if that really was his friend's bet, then, while he did provide a formula that provides the correct answer, he failed to provide proof of correctness. at least, he didn't provide proof in this thread. this is just my interpretation of the facts as they have been presented to me. please don't hurt me.

Billy Baroo
01-07-2005, 07:24 PM
From one of Bruce Z's posts:
[ QUOTE ]
Rereading the original bet, it said "An acquaintance bet me that I don't know how to calculate how flop outs correspond to odds. " So if "calculating" simply means getting the correct answer by some formula which is not algebraically derived, then fine. If it means showing the correct derivation for this formula, which I thought was the point of this, then he did not show it, as you seem to agree. I never claimed he lost the bet. That is between him and his acquaintance.


[/ QUOTE ]

The bet had nothing to do with algebra. It didn't matter if I calculated the odds by the position of the sun. The only thing that matters as far as the bet is concerned is that I have a method that works.

From my point of view, "the point of this" is whether I won the bet or the other party did, not whether I used correct algebra. As of now, the thread has not given a conclusive answer and neither of us is about to pay up. So we've agreed to post a poll and we will go with the majority decision.

Edit: The poll is posted in a seperate thread.

BruceZ
01-07-2005, 08:19 PM
[ QUOTE ]
Did the two errors cancel out just in this case, or will they always cancel out.

[/ QUOTE ]

They will always cancel out, if by "always" you mean for any number of outs when computing the probability of completing a hand by the river.

[ QUOTE ]
As far as how I derived it, I am proud to say that I came up with that sloppy formula on my own. I can't really say why I thought it would work.

[/ QUOTE ]

In other words, you could not prove it would work.

jayboo
01-08-2005, 01:01 AM
i use a little bit simpler method to calculate odds on the flop when in a hand. It works for different types of draws not readily memorized. You have AK with flop 10j3 which leaves u 2 overs and a gutshot. 6 outs on overs and 4 on the queen which equals 10 out multiply (out x cards to come X 2) 10 outs = roughly 40% chance of hitting. with 1 card to come its roughly 20% to hit. this is what i use on the fly when in hands and i find it is very fast and easy to use.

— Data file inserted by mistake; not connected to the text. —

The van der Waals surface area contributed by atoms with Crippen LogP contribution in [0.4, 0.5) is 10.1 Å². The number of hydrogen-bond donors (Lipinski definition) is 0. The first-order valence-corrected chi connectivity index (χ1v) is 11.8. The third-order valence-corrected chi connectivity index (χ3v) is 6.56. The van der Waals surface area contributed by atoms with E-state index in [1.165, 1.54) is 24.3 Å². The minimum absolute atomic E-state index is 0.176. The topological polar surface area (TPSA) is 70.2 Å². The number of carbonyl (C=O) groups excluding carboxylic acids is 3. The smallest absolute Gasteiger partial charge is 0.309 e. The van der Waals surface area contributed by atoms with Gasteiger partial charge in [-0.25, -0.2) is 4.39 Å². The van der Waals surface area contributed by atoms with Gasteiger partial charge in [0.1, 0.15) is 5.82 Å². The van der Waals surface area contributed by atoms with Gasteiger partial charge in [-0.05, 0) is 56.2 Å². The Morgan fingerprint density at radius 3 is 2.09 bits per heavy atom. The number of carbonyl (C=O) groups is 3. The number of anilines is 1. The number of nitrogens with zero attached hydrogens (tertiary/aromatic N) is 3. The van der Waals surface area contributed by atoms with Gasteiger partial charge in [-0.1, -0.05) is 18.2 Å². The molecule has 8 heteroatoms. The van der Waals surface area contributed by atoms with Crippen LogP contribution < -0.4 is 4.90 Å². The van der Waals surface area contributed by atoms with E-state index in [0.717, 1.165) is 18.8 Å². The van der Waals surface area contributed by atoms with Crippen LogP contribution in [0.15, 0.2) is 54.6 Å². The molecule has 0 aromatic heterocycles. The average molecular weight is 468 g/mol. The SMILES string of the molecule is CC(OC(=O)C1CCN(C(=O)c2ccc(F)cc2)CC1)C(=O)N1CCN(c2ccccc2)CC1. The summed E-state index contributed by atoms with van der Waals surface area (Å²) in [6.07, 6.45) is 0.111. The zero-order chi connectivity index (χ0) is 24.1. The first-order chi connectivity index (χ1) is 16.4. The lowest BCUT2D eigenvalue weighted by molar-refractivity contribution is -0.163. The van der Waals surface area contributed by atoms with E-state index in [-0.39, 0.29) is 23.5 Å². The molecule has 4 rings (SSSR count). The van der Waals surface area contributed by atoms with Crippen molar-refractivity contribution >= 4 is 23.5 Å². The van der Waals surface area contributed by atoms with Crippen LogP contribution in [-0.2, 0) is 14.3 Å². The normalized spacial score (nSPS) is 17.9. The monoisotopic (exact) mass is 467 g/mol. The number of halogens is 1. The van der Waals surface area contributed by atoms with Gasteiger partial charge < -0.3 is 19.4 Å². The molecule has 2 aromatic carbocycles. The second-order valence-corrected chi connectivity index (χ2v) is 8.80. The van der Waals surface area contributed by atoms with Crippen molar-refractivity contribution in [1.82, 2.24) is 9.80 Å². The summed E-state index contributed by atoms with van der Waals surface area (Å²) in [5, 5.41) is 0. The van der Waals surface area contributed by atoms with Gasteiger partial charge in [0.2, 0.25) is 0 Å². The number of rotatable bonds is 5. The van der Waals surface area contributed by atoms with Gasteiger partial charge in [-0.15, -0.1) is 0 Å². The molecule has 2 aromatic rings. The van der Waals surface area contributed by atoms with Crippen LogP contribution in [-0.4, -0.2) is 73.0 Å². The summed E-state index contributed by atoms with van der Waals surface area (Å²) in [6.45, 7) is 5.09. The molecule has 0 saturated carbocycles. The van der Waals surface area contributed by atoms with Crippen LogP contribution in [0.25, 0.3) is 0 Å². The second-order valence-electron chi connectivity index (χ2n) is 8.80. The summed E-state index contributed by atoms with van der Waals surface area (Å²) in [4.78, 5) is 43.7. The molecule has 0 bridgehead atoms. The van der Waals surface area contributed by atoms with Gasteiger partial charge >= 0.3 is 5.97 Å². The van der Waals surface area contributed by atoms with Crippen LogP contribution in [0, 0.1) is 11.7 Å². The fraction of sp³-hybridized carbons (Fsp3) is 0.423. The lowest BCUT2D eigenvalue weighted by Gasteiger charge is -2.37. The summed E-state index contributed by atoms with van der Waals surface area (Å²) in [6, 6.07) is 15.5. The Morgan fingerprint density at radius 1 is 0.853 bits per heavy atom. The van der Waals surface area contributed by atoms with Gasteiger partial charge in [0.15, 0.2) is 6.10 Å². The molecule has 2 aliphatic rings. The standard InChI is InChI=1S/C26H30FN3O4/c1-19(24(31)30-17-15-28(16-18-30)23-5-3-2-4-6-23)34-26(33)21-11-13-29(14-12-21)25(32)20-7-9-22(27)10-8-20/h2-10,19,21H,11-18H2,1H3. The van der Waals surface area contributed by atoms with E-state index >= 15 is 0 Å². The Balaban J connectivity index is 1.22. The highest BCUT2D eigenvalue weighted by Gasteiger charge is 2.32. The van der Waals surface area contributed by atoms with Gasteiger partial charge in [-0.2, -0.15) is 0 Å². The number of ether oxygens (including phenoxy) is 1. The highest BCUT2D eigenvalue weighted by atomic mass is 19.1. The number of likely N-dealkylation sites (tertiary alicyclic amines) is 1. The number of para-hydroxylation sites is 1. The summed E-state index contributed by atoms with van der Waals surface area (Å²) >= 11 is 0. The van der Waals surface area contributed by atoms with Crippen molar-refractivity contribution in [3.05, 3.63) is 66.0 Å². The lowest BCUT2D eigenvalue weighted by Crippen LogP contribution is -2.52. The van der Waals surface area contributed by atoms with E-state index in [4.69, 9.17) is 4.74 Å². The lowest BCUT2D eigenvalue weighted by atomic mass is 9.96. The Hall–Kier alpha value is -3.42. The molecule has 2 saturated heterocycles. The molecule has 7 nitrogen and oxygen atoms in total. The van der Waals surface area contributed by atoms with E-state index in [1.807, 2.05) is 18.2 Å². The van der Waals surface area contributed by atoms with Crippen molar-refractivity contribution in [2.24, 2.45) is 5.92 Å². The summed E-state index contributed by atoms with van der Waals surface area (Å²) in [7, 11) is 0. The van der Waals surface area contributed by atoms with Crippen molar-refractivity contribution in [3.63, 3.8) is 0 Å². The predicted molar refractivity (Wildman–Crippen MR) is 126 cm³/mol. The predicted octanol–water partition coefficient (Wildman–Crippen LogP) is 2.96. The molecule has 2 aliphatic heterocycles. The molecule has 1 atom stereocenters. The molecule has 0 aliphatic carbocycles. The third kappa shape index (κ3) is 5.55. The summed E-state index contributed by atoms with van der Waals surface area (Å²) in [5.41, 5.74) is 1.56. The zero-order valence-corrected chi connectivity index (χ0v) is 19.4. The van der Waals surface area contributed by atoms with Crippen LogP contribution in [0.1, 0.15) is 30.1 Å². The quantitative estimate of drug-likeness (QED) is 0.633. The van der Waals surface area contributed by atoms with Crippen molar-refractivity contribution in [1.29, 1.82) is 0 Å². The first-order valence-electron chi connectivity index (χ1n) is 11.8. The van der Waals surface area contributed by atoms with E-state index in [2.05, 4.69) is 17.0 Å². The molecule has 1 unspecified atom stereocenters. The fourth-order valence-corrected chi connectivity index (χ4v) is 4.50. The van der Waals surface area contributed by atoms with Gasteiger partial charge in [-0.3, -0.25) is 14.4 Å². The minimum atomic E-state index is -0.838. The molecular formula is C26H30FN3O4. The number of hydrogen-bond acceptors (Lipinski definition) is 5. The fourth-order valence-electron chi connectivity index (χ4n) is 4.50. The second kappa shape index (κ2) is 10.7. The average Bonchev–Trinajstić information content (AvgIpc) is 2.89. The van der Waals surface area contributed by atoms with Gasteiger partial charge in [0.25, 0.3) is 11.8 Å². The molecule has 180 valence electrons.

good luck /images/graemlins/wink.gif

Stork
01-08-2005, 09:16 PM
So Billy, if your thinking had been "I have 9 outs, times 2 more cards, times the 2 cards I hold in my hand= about 35, so I hae a 35% chance to hit the flush, or 1.9-1 odds to hit my flush."
Would you win the bet?

TomBrooks
01-08-2005, 11:15 PM
[ QUOTE ]
An acquaintance bet me that I don't know how to calculate how flop outs correspond to odds.

[/ QUOTE ]
Billy,

While your technique might not have been perfect, it provides an accurate solution every time.

Therefore:

A) If your bet was that you knew how to calculate, every time, the correct drawing odds with two cards to come given x number of outs, you win.

B) If your bet was that you could provide a mathematical proof of your method that would survive the technical scrutiny of mathematicians, you appear, based on the opinions of the two obviously mathematically knowledgable persons above, to have lost.

-TomBk

And I hope no one considers this either silly or assinine.

eurythmech
01-09-2005, 05:53 AM
OK, I don't know if there's need to post more...
But I read a few posts and people didnt look like they knew what the hell they were talking about =)

Your original post almost got it right, but for some reason you rounded off the percentage to exactly 35%.

You do it like this

1 - (38/47)(37/46)

Which means you take 1 (which is all possibilities, or 100% of the outcomes) and reduce all cases where you miss your flush out on both the turn and the river (ie, dont make the flush at all). Since it is necessary for you to miss on the turn AND the river we need to multiply those probabilities.

38/37 means 38 of the 47 possible cards for the turn are no good, and 37/46 is self explainatory.

You then get roughly 34.97% or in your strange American way of writing things roughly 1,8598:1

So the general formula for figuring out the probability for any number of outs to hit on either the turn or the river is

1 - ((47-x)/47)((46-x)/46) where x is the number of outs you have.

For instance, if you were to have 61 outs (like, if you include an Uno deck) you would have about 90.2% and also our formula inevtiably leads us to the following conclusion

((47-x)/47)((46-x)/46) = 1

(1-x/47)(1-x/46) = 1

1 -x/47 -x/46 + x/2162 = 1

1 - 93x/2162 + x/2162 = 1

x/2162 - 93x/2162 = 0

x - 93x = 0

x = 93x

x = 93

x = 47 + 46

If we have 93 outs we will make it 100% of the time!!!!!!!!